When something happens,IOLoop executes any callbacks that were interested in thatevent. Applications and the IOLoopWe don’t want applications to touch the Tornado IOLoopdirectly to add callbacks, because when a session expires or anapplication is reloaded, we need the ability to remove allcallbacks belonging to a session or application.To enable this, applications should only add callbacks using theAPIs on Document and ServerContext. Methods on thoseclasses allow applications to addperiodiccallback,addtimeoutcallback, and addnexttickcallback. Weintercept these callback additions and are able to remove themwhen we unload an application or destroy a session.
Frames are strings or byte arrays(or special internal frame types, such as pings). A websocket looks like atwo sequences of frames, one sequence in each direction (“full duplex”).On top of websocket frames, we implement our own Message concept. A BokehMessage spans multiple websocket frames. It always contains a header frame,metadata frame, and content frame.
These three frames each contain a JSONstring. The code permits these three frames to be followed by optional binary dataframes.
In principle this could allow for example, for sending numpy arraysdirectly from their memory buffers to the websocket with no additional copies.However, the binary data frames are not yet used in Bokeh.The header frame indicates the message type and gives messages an ID. MessageIDs are used to match replies with requests (the reply contains a field saying“I am the reply to the request with ID xyz”).The metadata frame has nothing in it for now, but could be used for debuggingdata or another purpose in the future.The content frame has the “body” of the message.There aren’t many messages right now. Some Current Protocol Caveats.In the current protocol, conflicts where both sides change thesame thing at the same time are not handled (the two sides canend up out-of-sync if this happens, because the twoPATCH-DOC are in flight at the same time). It’s easy todevise a scheme to detect this situation, but it’s less clearwhat to do when it’s detected, so right now we don’t detect itand do nothing. In most cases, applications should avoid thissituation because even if we could make sense of it and handleit somehow, it would probably be inefficient for the two sidesof the app to “fight” over the same value.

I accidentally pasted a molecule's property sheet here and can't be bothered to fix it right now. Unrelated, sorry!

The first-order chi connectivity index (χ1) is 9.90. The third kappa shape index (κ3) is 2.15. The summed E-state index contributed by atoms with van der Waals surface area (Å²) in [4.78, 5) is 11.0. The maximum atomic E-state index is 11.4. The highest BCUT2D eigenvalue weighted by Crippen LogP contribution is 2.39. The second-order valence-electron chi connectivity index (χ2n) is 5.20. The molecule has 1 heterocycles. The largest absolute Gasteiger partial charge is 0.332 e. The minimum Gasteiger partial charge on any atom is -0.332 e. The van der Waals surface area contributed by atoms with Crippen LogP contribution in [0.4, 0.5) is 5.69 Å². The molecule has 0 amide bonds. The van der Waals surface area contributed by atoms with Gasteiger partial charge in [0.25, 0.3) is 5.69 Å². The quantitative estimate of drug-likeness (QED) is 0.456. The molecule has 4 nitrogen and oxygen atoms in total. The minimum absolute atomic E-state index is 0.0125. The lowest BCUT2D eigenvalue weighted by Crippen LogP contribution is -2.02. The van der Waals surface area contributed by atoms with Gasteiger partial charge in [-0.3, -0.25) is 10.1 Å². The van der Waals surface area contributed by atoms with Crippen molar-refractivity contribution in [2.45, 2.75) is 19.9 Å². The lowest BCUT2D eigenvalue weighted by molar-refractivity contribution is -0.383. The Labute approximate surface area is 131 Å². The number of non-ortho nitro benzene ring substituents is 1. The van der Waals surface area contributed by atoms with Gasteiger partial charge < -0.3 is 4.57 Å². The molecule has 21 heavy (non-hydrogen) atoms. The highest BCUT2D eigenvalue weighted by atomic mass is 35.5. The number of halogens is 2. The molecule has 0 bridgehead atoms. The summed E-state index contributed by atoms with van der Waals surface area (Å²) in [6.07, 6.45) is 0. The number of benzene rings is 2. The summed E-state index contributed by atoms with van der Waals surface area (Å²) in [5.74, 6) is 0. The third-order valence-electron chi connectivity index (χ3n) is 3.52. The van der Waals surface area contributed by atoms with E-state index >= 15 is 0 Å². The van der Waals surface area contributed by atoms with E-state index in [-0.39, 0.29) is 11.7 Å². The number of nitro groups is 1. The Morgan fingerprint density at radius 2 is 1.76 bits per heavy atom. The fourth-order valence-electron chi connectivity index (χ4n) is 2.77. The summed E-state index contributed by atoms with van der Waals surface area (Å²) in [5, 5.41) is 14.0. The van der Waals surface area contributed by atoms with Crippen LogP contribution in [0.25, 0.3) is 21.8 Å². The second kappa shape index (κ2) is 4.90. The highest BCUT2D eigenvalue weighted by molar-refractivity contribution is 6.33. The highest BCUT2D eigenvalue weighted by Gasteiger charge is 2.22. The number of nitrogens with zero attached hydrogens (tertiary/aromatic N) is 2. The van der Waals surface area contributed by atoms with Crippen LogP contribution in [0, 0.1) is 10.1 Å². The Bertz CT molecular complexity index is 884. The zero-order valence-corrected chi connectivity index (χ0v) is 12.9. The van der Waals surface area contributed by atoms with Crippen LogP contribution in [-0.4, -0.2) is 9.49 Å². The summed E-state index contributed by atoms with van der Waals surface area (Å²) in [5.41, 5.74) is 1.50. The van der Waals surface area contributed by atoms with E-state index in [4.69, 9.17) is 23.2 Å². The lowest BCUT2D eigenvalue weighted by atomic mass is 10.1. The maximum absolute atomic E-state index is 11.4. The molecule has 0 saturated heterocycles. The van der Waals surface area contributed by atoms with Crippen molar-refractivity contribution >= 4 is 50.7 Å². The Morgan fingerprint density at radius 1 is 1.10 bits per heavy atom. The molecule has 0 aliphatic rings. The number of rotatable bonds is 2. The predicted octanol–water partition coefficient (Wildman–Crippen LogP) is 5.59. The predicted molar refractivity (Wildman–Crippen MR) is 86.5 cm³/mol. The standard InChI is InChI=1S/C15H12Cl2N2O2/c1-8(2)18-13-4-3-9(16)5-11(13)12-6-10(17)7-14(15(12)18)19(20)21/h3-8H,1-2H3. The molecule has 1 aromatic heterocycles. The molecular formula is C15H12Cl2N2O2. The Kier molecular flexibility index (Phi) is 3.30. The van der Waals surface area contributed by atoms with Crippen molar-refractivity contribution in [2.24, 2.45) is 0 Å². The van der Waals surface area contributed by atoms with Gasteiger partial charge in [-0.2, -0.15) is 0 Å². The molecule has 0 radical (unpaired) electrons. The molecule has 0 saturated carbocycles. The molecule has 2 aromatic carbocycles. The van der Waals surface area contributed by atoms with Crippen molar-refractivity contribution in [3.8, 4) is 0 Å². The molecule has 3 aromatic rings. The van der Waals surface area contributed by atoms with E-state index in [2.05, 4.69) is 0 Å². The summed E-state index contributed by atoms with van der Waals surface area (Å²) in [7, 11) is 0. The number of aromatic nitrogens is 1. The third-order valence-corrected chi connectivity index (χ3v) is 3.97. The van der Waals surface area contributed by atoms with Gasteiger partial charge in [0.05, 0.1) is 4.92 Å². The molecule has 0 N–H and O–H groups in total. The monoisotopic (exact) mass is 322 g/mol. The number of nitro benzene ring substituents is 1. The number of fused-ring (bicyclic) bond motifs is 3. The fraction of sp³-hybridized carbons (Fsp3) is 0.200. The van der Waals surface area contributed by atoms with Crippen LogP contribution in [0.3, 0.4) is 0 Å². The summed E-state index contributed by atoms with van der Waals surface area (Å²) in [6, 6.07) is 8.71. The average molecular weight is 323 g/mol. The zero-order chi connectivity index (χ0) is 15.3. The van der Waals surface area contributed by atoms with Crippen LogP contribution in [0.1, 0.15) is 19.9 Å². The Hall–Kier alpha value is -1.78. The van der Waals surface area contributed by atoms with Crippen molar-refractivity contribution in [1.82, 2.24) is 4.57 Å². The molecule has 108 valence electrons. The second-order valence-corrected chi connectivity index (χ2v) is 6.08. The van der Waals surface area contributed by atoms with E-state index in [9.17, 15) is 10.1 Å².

Geo Signal-on-server Online
Justas models may have onchange callbacks, so can aDocument. When a Document is notified of a change to one ofits models it will generate the appropriate event (usually aModelChangedEvent) and trigger the onchange callbacks,passing them this new event. Sessions are one such callback, whichwill turn the event into a patch that can be sent across the websocket connection.